“We were built for this.” They were just a few words, cast upon a sea of words spoken that evening. But it encapsulated everything that I believe Rotary to be about and what our challenge is for the future. The words were spoken by Rotary International Director Jeffry Cadorette and General Secretary John Hewko at a zoom gathering of district governors and governors-elect. Spoken above the blare of the evening’s business, these words offer a profound vision for Rotary in the months and years to come as we move through this pandemic into the future which awaits us. Continue reading
Kiran Sirah Singh at the International Storytelling Center in Jonesborough, Tennessee, USA.
By Kiran Singh Sirah, a 2011-13 Rotary Peace Fellow and president of the International Storytelling Center in Jonesborough, Tennessee, USA
I’ve been having lots of inspiring conversations with my fellow Rotarians recently. As a Rotary Peace Fellow, I’ve found it so helpful to connect and brainstorm with my colleagues from the program. I think many of us individually and institutionally have had our thoughts crowded out by our focus on survival early in this crisis.
The question marks we all face remain overwhelming. But as we have talked with one another, it has shifted our attention on collaboration and supporting one another. We’ve been focusing on how we can help not just ourselves and each other in our own personal and professional circles, but also make a difference in the wider world. Continue reading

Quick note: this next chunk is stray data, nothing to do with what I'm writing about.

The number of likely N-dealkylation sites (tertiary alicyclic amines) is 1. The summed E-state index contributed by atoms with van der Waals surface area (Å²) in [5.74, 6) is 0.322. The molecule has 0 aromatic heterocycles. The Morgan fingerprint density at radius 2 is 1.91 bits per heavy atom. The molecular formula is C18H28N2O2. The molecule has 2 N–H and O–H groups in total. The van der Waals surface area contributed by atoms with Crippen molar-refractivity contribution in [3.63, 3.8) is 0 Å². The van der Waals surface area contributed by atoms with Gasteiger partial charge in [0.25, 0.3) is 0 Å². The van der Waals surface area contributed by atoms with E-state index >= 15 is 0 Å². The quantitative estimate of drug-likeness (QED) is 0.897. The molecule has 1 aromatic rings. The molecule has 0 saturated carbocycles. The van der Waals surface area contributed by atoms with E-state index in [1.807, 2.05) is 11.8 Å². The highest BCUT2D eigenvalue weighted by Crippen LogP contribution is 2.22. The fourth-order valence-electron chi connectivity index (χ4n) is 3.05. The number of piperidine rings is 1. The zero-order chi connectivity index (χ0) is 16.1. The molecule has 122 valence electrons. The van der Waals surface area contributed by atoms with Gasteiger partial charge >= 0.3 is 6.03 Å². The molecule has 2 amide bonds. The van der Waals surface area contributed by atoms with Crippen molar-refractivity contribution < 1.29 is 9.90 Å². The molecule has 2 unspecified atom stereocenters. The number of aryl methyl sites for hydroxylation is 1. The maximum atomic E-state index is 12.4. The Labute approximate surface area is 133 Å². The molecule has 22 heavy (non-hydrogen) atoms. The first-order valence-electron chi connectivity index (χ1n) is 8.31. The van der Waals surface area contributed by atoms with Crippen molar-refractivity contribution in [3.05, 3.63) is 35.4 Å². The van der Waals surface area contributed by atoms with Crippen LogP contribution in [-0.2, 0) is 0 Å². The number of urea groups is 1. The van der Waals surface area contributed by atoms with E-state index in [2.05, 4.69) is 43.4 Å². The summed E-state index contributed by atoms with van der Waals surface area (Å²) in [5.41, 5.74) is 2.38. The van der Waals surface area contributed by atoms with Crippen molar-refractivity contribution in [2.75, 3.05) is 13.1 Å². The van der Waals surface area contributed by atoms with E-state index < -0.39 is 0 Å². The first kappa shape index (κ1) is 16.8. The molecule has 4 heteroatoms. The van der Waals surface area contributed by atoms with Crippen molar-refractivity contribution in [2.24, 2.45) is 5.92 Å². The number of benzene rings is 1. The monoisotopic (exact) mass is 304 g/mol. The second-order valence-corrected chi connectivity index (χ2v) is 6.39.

Rotary members Omolara Omotosho and Bolatito Olaboye deliver food in Lagos, Nigeria.
By Michael Effiong, Rotary Club of Ikeja South, Lagos, Nigeria
All around the world, the coronavirus pandemic is changing our lives and creating a new normal. But our members have seen the need and risen to the challenge. Now, more than ever, we need to show Rotary’s goodness as we practice Service Above Self.
Long before a nation-wide lockdown in Nigeria, Lagos had initiated its own stiff measures to stop the spread of the virus. This meant that our usually engaging meetings had to move online. The platform we decided to use was Zoom, and it has been our playground, a place where we share ideas and make plans to help our community. Continue reading
By Ingrid Waugh, Assistant Rotary Coordinator and Past Governor of Rotary District 9920
During this time of physical separation and social distancing, it is more important than ever to keep our social connections. Rotarians join Rotary to do good in their community. They stay because of the connections they make. Our relationships are important, and we need to strengthen the ones we have and to build new ones. What might this look like in our changed world? Continue reading
Health workers administer polio vaccine to migrant families during a National Immunization Day organized by UNICEF and its GPEI partners in Ghaziabad, India, in January.
By Stephanie Herzfeld
On 27 March 2020, the World Health Organization’s South-East Asia Region recognizes six years of polio-free certification.
To be sure, this is an important benchmark as we progress toward a polio-free world, but as I look back on my first National Immunization Day trip to India, the country in the region once considered the most difficult to bring to zero cases, this date has now taken on a new personal significance. Continue reading